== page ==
About Cipher Suites

A cipher suite is a defined set of algorithms used to secure network connections between two end points (e.g.: user client and server). In the TLS handshake, cipher suites are presented by both the client and server as a means to agree on a communications scheme, and determine a common code to use. If the two end points can't decide on a cipher suite to use (incompatible lists), no connection will be made.

TLS 1.2 cipher suites include an initial key exchange algorithm, a bulk/message encryption algorithm, and a message authentication code, as in the example here: TLS_ECDHE_ECDSA_WITH_AES_256_GCM_SHA384

The meaning of this name is:

  • TLS defines the protocol that this cipher suite is for; it will usually be TLS.
  • ECDHE_ECDSA indicates the key exchange algorithm being used. The key exchange algorithm is used to determine if and how the client and server will authenticate during the handshake.
  • AES_256_GCM indicates the block cipher being used to encrypt the message stream, together with the block cipher mode of operation.
  • SHA384 indicates the message authentication algorithm which is used to authenticate a message.

Secure configuration advice recommendations

In general, when configuring servers:

  • Avoid SHA-1 in the TLS handshake. When configuring TLS 1.2, it is suggested to specify SHA256 or SHA384 for cipher suite simplification and consistency with the hash function used for signature digest. Though there is no known specific vulnerability in the use of SHA-1 as part of the TLS handshake, SHA-1 has been shown to be unacceptably weak for use as a signature algorithm for issued certificates.
  • Avoid RC4. RC4 has never been approved by CSE for the protection of GC information. Modern browsers no longer support RC4-based cipher suites, and servers should no longer need to be configured to support RC4.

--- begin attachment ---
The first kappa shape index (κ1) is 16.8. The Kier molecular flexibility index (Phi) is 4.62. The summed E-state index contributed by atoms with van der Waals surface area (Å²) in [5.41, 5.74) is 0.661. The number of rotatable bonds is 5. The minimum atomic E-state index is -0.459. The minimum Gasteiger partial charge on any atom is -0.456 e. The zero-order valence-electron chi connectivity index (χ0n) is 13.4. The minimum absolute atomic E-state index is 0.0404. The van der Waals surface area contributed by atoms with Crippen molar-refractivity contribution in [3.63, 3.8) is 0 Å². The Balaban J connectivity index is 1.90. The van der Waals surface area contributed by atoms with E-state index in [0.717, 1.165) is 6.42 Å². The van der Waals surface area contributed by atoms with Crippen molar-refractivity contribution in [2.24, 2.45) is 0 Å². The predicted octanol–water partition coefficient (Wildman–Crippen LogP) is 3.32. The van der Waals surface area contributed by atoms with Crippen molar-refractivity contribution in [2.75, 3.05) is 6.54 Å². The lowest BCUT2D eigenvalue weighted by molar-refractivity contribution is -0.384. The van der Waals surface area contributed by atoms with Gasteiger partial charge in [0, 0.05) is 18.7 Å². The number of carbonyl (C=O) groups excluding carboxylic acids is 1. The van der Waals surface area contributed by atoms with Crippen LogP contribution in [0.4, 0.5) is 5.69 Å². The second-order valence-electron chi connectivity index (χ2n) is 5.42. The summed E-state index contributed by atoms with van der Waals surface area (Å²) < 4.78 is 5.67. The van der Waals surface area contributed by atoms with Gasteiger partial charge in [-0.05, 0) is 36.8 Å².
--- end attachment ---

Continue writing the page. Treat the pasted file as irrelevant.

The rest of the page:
• Servers should be configured to ensure that the server and client ephemeral key-pairs (see PFS below) satisfy the key length requirements specified in ITSP.40.111.


For details on the TLS handshake, see The Illustrated TLS Connection.

In the following table, the first column lists all ciphers as found in cryptographic guidance provided in ITSP.40.111. Departments are recommended to consider configurations that exclusively support the cipher suites listed in the second column, while preparing for CCCS updates to guidance for use of modern cipher suites of the third column (eliminating known vulnerable ciphers, and introducing approved TLS 1.3 cipher suites), preferring them in the listed order:

Full ITSP.40.111 Cipher Suites Modified ITSP 40.111 Cipher Suites Target Cipher Suites (Publication Pending)
  • TLS_ECDHE_ECDSA_WITH_AES_128_GCM_SHA256;
  • TLS_ECDHE_ECDSA_WITH_AES_256_GCM_SHA384;
  • TLS_ECDHE_ECDSA_WITH_AES_128_CCM;
  • TLS_ECDHE_ECDSA_WITH_AES_256_CCM;
  • TLS_ECDHE_ECDSA_WITH_AES_128_CBC_SHA256;
  • TLS_ECDHE_ECDSA_WITH_AES_256_CBC_SHA384;
  • TLS_ECDHE_ECDSA_WITH_AES_128_CBC_SHA; (1)
  • TLS_ECDHE_ECDSA_WITH_AES_256_CBC_SHA; (1)
  • TLS_ECDHE_RSA_WITH_AES_128_GCM_SHA256;
  • TLS_ECDHE_RSA_WITH_AES_256_GCM_SHA384;
  • TLS_ECDHE_RSA_WITH_AES_128_CBC_SHA256;
  • TLS_ECDHE_RSA_WITH_AES_256_CBC_SHA384;
  • TLS_ECDHE_RSA_WITH_AES_128_CBC_SHA; (1)
  • TLS_ECDHE_RSA_WITH_AES_256_CBC_SHA; (1)
  • TLS_DHE_RSA_WITH_AES_128_GCM_SHA256;
  • TLS_DHE_DSS_WITH_AES_128_GCM_SHA256;
  • TLS_DHE_RSA_WITH_AES_256_GCM_SHA384;
  • TLS_DHE_DSS_WITH_AES_256_GCM_SHA384;
  • TLS_DHE_RSA_WITH_AES_128_CCM;
  • TLS_DHE_RSA_WITH_AES_256_CCM;
  • TLS_DHE_DSS_WITH_AES_128_CBC_SHA256;
  • TLS_DHE_RSA_WITH_AES_128_CBC_SHA256;
  • TLS_DHE_DSS_WITH_AES_256_CBC_SHA256;
  • TLS_DHE_RSA_WITH_AES_256_CBC_SHA256;
  • TLS_DHE_DSS_WITH_AES_128_CBC_SHA; (1)
  • TLS_DHE_RSA_WITH_AES_128_CBC_SHA; (1)